Late last month, Idaho Attorney General Lawrence Wasden’s office declined to prosecute Nez Perce County Sheriff Joe Rodriguez for tax evasion, perjury and misuse of a county credit card.
If you’re Nez Perce County Commissioner Doug Havens, you’ve got to be scratching your head about that.
Except for a deputy Idaho Attorney General’s procedural error that resulted in dismissal of the case, Havens would have gone on trial about a year ago on four misdemeanor counts. Havens had participated in declaring county property surplus and then, at auction, made four $5 transactions to acquire a 50-year-old operating table, a toolbox, a filing cabinet and a windshield wiper display.
The amount of money involved was miniscule. But that was not the point. When it came to public corruption, the attorney general was not motivated so much by dollars but by the behavior. A sheriff in Minidoka County was convicted for improper use of a county credit card. A former prosecutor in Idaho Falls was nailed for taking firearms from a police evidence room. A former sheriff in Jefferson County got in trouble for giving his wife a county cellphone.
It comes down to the “broken windows” approach to public corruption. Stop petty offenses and you stand a better chance of avoiding the desensitization that breeds only more serious misbehavior among those holding public office.
So how do you explain Rodriguez’s case?
Not only did his alleged offenses involve more money, but they were more serious crimes.
Investigators found “evidence sufficient to prove, beyond a reasonable doubt” that on his 2014, 2015, 2016, 2017 and 2018 income tax returns, Rodriguez failed to report about $4,986 worth of income earned as a mechanic, thus avoiding $365 in taxes.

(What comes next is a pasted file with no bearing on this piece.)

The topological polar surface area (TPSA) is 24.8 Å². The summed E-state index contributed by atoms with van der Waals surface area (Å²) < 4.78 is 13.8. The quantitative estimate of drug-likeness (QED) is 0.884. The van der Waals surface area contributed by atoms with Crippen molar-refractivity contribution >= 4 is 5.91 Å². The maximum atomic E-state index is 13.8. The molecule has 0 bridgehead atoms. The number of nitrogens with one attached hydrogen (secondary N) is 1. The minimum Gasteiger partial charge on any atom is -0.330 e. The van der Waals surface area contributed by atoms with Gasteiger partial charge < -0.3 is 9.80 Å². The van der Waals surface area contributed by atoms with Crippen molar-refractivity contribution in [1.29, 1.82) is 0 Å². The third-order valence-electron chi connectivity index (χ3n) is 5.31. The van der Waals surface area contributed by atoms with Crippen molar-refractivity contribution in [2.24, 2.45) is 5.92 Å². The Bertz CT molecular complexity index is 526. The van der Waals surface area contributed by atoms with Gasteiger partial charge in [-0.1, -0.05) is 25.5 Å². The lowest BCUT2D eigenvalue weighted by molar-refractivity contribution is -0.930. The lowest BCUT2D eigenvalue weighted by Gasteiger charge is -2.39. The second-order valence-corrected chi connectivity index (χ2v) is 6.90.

That subjected Rodriguez to two felonies:
l Tax evasion, punishable by up to five years in prison and a $10,000 fine.
l Perjury, which carries a minimum of one year in prison with a maximum 14-year sentence and fines up to $50,000.
Tax evasion and perjury, the attorney general’s office reports, “are concerning, especially given Sheriff’ Rodriguez’s position.”
While Wasden’s office discredited three of four allegations that Rodriguez improperly used a county credit card, it found the sheriff billed the taxpayers for a $47.81 meal for himself and his wife — more than twice the amount associated with Havens’ offenses. That offense is a misdemeanor carrying a possible year in jail and $1,000 fine.
What could account for this discrepancy?
You can argue that Havens’ behavior occurred while he was acting as a public official. The most serious of Rodriguez’s charges involved actions committed off the job — although the allegation of perjury may undermine his ability to serve as a witness in any future criminal trial.
You might assert — as the attorney general does — that there are adequate remedies, such as a State Tax Commission audit that will require Rodriguez to pay back taxes and possible penalties. Or that Rodriguez take a remedial class about the proper use of a county credit card — after he reimburses the taxpayers for $47.81.
You may even agree with the attorney general’s conclusion that prosecuting a sheriff for such trivial amounts of money would waste resources in an office that is under constant budget scrutiny from state lawmakers.
“As this office can only prove the amount of unreported income documented by specific checks, the state would only be able to prove a small loss of revenue to the state of Idaho in an amount less than $400 over five years,” the attorney general’s office concludes. “This raises concerns related to the effective use of resources and the likelihood of the jury deciding to convict Rodriguez.”
You could even suggest Nez Perce County Prosecutor Justin Coleman should ask a colleague in another county to take a second look at the Rodriguez file.
Or you could simply leave the verdict to the voters, who booted Rodriguez out of office Tuesday in favor of former Undersheriff Bryce Scrimsher by a nearly 2 to 1 margin while reelecting Havens over former Lewiston Mayor and state Rep. Jeff Nesset by 53 to 47 percent.
But it still leaves this question unanswered: Why did the state play hardball with a county commissioner while it pulled its punches with the county’s top cop? — M.T.